"When it comes to Parkinson's, there are no barriers" - Mags's story

Mags was at the start of a new chapter of her life when she was diagnosed with Parkinson’s.

Passionate about physical activity, she was determined her diagnosis wouldn’t slow her down.

A decade on, she’s still crossing finishing lines and proving herself right.

As the country was gripped with Olympic fever in the summer of 2012, Mags was preparing to move from Essex to Devon to enjoy a well-earned early retirement. But with the greener, more rural and slower pace of life, came the time to notice things weren’t quite right.

“I became aware of a tremor in my left hand,” remembers Mags. “My mother had an essential tremor, but when I looked up my symptoms, I realised I had a resting tremor.

“Alongside that, my daughter told me my left arm wasn’t swinging as much as my right arm when I walked. I also had a dragging sensation around my mouth when I was concentrating while driving. Those three things together made me think I had Parkinson’s,” Mags admits.

By the time she was diagnosed with the condition, it came as no real surprise. “It wasn’t a relief to be told, but more of an acceptance of what I’d already worked out.

“I knew bits and pieces about Parkinson’s. An uncle had it, and around the same time I was diagnosed, Billy Connolly revealed his own diagnosis.

“I didn’t dwell on it or read too much about it, though. My idea was to keep active and to keep my exercise going.”

I’d encourage anyone to keep active, or start a new activity - it’s just so important mentally as well as physically.

"...I run better than I walk!"

Mags has always enjoyed walking, cycling and gardening. For 40 years, she has been a keen runner and joined her local running club when she moved to the south west.

She had just completed an England Athletics course enabling her to lead running sessions when she received her Parkinson’s diagnosis.

“Parkinson’s didn’t stop that. I just wanted to get on with what I could do and encourage others to do the same.

“I don’t have any evidence for this, but I feel like I run better than I walk!” laughs Mags. “It’s great for coordination, for agility and for mental concentration - I’m thinking all the time about where my feet are landing, for example.

“I’d encourage anyone to keep active, or start a new activity - it’s just so important mentally as well as physically.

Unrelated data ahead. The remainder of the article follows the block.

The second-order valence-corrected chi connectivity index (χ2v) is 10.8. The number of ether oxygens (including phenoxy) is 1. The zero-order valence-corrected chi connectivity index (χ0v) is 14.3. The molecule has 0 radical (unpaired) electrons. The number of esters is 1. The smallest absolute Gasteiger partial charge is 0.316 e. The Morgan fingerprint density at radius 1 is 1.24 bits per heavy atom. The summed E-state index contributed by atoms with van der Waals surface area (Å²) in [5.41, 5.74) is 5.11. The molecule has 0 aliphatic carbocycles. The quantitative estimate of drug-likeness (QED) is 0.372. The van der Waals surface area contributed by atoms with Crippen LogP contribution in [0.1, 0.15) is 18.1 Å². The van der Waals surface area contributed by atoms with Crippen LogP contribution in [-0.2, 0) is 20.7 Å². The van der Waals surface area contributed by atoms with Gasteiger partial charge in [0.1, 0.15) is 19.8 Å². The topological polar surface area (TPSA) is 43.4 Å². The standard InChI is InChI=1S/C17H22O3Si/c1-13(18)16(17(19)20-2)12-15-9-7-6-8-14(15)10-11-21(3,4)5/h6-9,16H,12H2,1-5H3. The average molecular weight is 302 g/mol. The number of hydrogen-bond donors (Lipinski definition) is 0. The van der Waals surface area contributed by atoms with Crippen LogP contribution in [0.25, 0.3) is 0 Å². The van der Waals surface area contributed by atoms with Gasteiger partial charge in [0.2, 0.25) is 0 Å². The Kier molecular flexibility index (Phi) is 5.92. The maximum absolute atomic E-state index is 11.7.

“The feeling I get after I’ve exercised is brilliant and I’ve found it’s an excellent way of combating depression that is so common in Parkinson’s. Without as much naturally produced dopamine as people without the condition, it feels good to get the endorphins in my system!”

Further and fastest

In Essex, Mags mainly ran on the track, but in Devon, she has found her groove in multi-terrain events and increased the distances she runs.

2 years after she was diagnosed, she competed in the Bournemouth Half Marathon with her youngest daughter, Lizzie, for Parkinson’s UK. And 2 years after crossing that finishing line, she was at it again, this time with her eldest daughter, Sarah. Together they completed The Great Escape - Mags’s second half marathon since her diagnosis and her first event on Dartmoor.

After completing the full 18.5 miles of the aptly named Hartland Hartbreaker, Mags decided to take on her biggest challenge yet. “I thought if I could run that distance, I could do a marathon. So in 2018, I signed up for the Eden Marathon in Cornwall.

“The race was around the time of my ruby wedding anniversary and my husband, Colin, had always vowed to ride 100 miles in a day on his bike to mark the occasion. I joined him on training rides, which was really beneficial for my race preparation.

“The day of the marathon itself was great fun. I completed the event in just over 5 hours and was the first woman in the over- 60s category to finish - I was delighted!”

Mags most recently combined running and cycling in a 40km duathlon and has now raised nearly £7,000 for Parkinson’s UK. “On a day-to-day basis, you don’t often realise how many people are behind you. But the comments I got on my JustGiving page were all so nice, it gives you a great buzz. I’m glad I’ve managed to inspire people in their own lives.”

So what’s next? Mags laughs: “I don’t have anything planned at the moment, but I’m sure there will be something!”

I’ve achieved more than I expected and Parkinson’s has almost been irrelevant in that.

Quiet determination

Mags’s diagnosis coincided with the life-changing events of relocating, retirement and her mum passing away.

“Looking back, I almost felt worse before I found out about Parkinson’s than I did afterwards,” says Mags. “I was definitely not very buoyant at points - that’s probably the best way to put it.”

Since then, Mags has been quietly determined. “I’ve achieved more than I expected and Parkinson’s has almost been irrelevant in that.

“Of course, a day without it would be quite nice to experience,” she concedes. “I’m stiffer than I used to be - I used to skip over stiles, but I now take things a bit more slowly and steady.

“I also don’t sleep as well as I did. Although lots of people I know don’t sleep too well, so that may just be an age thing!

“But my family is a huge support and I have some lovely friends I’ve made through the running community - all people I never knew 10 years ago.

“My aim has always been to keep control of the condition. For me, when it comes to Parkinson’s, there are no barriers.”

  • Whether you have Parkinson’s or live with someone who does, there is no one-size-fits-all approach. But being active can help manage Parkinson’s symptoms, and have a positive impact both physically and mentally. You can find out more here.